Baffled" Dazed and confused" Ms. Mootpoint tells it like it is
The Ninth U.S. Circuit Court of Appeals ruled that Minute Maid can keep labeling one of its beverages “pomegranate blueberry,” even though it's made up almost entirely of apple and grape juices and contains only 0.3 percent pomegranate juice and 0.2 percent blueberry juice. – News item, San Francisco Chronicle, May 18, 2012
Dear Ms. Mootpoint: For generations we've raised 17 different kinds of fruit on our 100,000-acre ranch. We have enough labels printed to last us into the next decade. But now the weather and the economy have caught up with us, and we only have guavas, papayas and bananas to sell to the juice market. But what do we do with all the grape juice labels? We can't print more, we'll go broke. And what do we tell our customers? ~ Cesar Chavez
Dear Cesar: You must have a couple of pints of grape juice lying around. Take an eyedropper and pay some flunky to add a drop to each container and you'll do fine. If customers complain, just quote the findings of the federal appeals court. It's clear they're on the side of the merchant, not the consumer. If they don't care about the consumer, why should you?
Dear Ms. Mootpoint: In these waning days of book publishing, I have to make a living somehow. I've published books on the cheap for years, but now even my cheap system doesn't seem to work anymore. Can you help me? ~ Jane Austen
Dear Jane: Of course. Dredge up the work of a variety of struggling authors, doesn't matter who. The more unknown the better. Add a story by John Steinbeck and title the book something like "The Best Short Stories Ever Written.” On the copyright page you can cite the findings of the Federal Appeals Court. It's clear they're on the side of the merchant, not the consumer. If they don't care about the consumer, why should you?
Dear Ms. Mootpoint: I run a small asphalt business in a small state, and I want to make more money. You say the federal appeals court has let this juice company brag about its pomegranate and blueberry juices, even though 99.4 percent of the product is apple and grape. But I don't sell food. I sell a product with very specific measurements of very specific ingredients. If I don't mix it right, the pavement buckles or cracks or washes away. ~ John D. Rockefeller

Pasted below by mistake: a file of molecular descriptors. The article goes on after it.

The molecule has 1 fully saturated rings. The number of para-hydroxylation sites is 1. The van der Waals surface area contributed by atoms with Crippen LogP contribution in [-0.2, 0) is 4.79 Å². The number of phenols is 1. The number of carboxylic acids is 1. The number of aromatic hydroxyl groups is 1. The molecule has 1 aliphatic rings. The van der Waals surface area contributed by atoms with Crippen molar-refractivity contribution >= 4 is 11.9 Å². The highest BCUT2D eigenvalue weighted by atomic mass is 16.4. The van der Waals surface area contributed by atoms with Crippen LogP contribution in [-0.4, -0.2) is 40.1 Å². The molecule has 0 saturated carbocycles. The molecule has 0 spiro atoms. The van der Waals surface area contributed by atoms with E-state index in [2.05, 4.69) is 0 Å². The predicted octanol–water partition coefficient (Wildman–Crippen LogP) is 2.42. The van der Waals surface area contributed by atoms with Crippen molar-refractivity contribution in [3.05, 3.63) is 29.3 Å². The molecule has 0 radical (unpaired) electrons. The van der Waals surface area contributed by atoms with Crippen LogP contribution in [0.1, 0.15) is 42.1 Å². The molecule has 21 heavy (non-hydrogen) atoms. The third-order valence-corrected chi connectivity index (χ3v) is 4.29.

Dear John: It doesn't buckle or crack or wash away immediately, does it? People can certainly drive on it for a while. Sure, you'll go to court eventually, but you're bound to win any case that comes up. There's a precedent. Just cite the findings of the Federal Appeals Court. It's clear they're on the side of the merchant. If they don't care about the consumer, why should you?
Dear Ms. Mootpoint: Your headline implies that if I'm dazed and confused, I should just come to you for an answer. But now I'm more confused than ever. According to the story about this verdict, the court declined to urge the FDA to act. "FDA regulations authorize the name Minute Maid has chosen. For a court to act when the FDA has not ... would risk undercutting the FDA's expert judgments and authority."
I get such chills thinking about how little the government cares about the public. But when I come to you for reassurance, you tell me it's hopeless. Yet you almost guarantee that you'll provide a reasonable answer! ~ Pollyanna
Dear Pollyanna: I don't have to give my readers what I promise, even if I promise. The Ninth Circuit Court of Appeals says so. If they don't care about the consumer, why should I?
Susan Rushton's column appears every other Sunday. Contact her at email@example.com.